Clamor on Causeway: What Exactly is Carl Soderberg for?

USA TODAY Sports

It's been said, quite frequently, that the strength of this most recent era of Bruins hockey is up the middle.

Since Claude Julien and Peter Chiarelli took over, they've relied heavily on a talented group of centers, each of which fills a very specific role. It's almost eery how perfectly the Bruins' four centers fit their job descriptions.

David Krejci is the smooth visionary, leading a talented top line. Patrice Bergeron excels as the do-it-all shutdown pivot, mixing his offensive contributions with absurdly strong play throughout the rink. Chris Kelly, for all is warts, is an idea third-line middle man. At the end, Gregory Campbell leads a fourth line that, while frequently overpraised, clearly offers the Bruins more than most fourth lines in recent memory. It's not the most talented group, but that's clearly never been a requisite skill for the Bruins under Chiarelli and Julien.

So when Carl Soderberg arrived in Boston last April, instantly hailed as savior for the Bruins' scoring woes, it wasn't particularly easy to pencil him in anywhere in lineup. Throughout his career in Sweden, Soderberg was, more or less, a top six center. He scored and created goals left and right. Generally, this is never a bad trait for a hockey player. Even as members of this fanbase and traveling media like to hail the Bruins for their "grit" and "toughness," goals are pretty important.

At the moment, Soderberg figures as a third-line left wing beside Chris Kelly and whichever prospect Julien likes the most after these next few weeks of camp. That spot has been something of a carousel the last few seasons. Since Michael Ryder left for Dallas after the 2011 Stanley Cup run, Benoit Pouliot, Chris Bourque and a host of players have passed through the spot. Those two, specifically, seemed better-suited for that role than Soderberg despite lower potential ceilings. Pouiliot, especially, fit with Kelly and then-linemate Rich Peverley, but the Bruins seemed to cross his name out after a few bad late-game penalties during his one season in Boston.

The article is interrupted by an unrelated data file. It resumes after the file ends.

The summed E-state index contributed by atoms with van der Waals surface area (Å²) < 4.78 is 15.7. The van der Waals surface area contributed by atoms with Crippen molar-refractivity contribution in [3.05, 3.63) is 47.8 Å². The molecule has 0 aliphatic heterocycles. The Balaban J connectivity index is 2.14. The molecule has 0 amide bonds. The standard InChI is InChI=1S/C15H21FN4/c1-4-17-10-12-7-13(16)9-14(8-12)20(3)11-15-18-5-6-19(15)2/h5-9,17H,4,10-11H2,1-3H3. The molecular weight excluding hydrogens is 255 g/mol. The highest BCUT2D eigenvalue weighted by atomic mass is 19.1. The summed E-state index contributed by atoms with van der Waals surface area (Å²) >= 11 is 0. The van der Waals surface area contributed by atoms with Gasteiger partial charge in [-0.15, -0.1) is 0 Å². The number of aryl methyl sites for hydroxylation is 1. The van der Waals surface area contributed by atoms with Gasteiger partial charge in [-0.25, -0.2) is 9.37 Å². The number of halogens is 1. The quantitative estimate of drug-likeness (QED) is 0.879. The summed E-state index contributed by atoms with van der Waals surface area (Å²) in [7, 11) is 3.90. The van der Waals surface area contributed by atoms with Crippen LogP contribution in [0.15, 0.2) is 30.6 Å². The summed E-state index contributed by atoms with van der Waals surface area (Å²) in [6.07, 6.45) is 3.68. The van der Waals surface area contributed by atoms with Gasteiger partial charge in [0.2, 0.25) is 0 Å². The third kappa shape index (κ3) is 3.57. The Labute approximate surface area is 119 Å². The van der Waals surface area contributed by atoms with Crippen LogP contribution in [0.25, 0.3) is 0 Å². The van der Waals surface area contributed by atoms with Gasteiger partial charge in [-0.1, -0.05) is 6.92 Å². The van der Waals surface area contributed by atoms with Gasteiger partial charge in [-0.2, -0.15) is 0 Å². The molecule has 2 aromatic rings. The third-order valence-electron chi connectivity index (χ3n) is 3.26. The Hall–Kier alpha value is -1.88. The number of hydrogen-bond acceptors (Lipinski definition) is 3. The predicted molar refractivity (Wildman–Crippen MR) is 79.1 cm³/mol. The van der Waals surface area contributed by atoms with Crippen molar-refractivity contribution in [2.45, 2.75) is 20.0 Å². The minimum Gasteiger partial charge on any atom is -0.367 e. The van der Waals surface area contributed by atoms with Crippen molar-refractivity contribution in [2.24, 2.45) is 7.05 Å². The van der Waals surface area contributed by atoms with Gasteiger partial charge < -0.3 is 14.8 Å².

None of us have seen enough of Soderberg to say he is or isn't a good fit for this role. Moreover, an offseason of minor renovations that shook the chemistry of the Bruins' top six may very well mean Julien spends training camp and the first few months of the season finding new combinations. However, it's difficult to see Soderberg supplanting any of the Bruins' current top six from their spots on the depth chart.

In six regular-season games last year, Soderberg picked up a pair of his assists. He was shut out entirely in his two appearances in the playoffs. Eight games is hardly indicative of anything for a player experiencing North American hockey for the first time. The fact that all of the games he played were largely significant made it even harder for Soderberg to ease into any role.

His first training camp and full season with the Bruins will give a better indication. At the moment, he's likely a third-line winger that will see power-play time; just as Bourque did at the beginning of last season. The difference, of course, being that Soderberg seems like a legitimate NHL talent where as Bourque is a career minor leaguer that finally took the hint and headed to Europe this summer.

Ideally, a third line of Soderberg, Kelly and newly healthy Jared Knight makes sense. Still, Knight spent most of last season with nagging hamstring injury that limited him to just 12 games between the ECHL and AHL. A group of talented young forwards primed to take the next step in their career development will make it even harder for Soderberg to solidify himself as the clear options in that spot. And, again, there is the question of Soderberg and his ability to play as a winger.

Further complicating Soderberg's status is the old salary cap. The Bruins are currently a shade over the $64.3 million threshold with Marc Savard's contract likely to be put on long-term injured reserve should the Bruins need the money. Soderberg is under contract for the next two seasons, earning about $1 million each year.

Soderberg's ceiling is such that a $1 million cap hit may look a huge bargain in two year's time. At the moment, though, it's just another piece of his situation that makes it difficult to nail down any potential plan for Bruins management and Soderberg.

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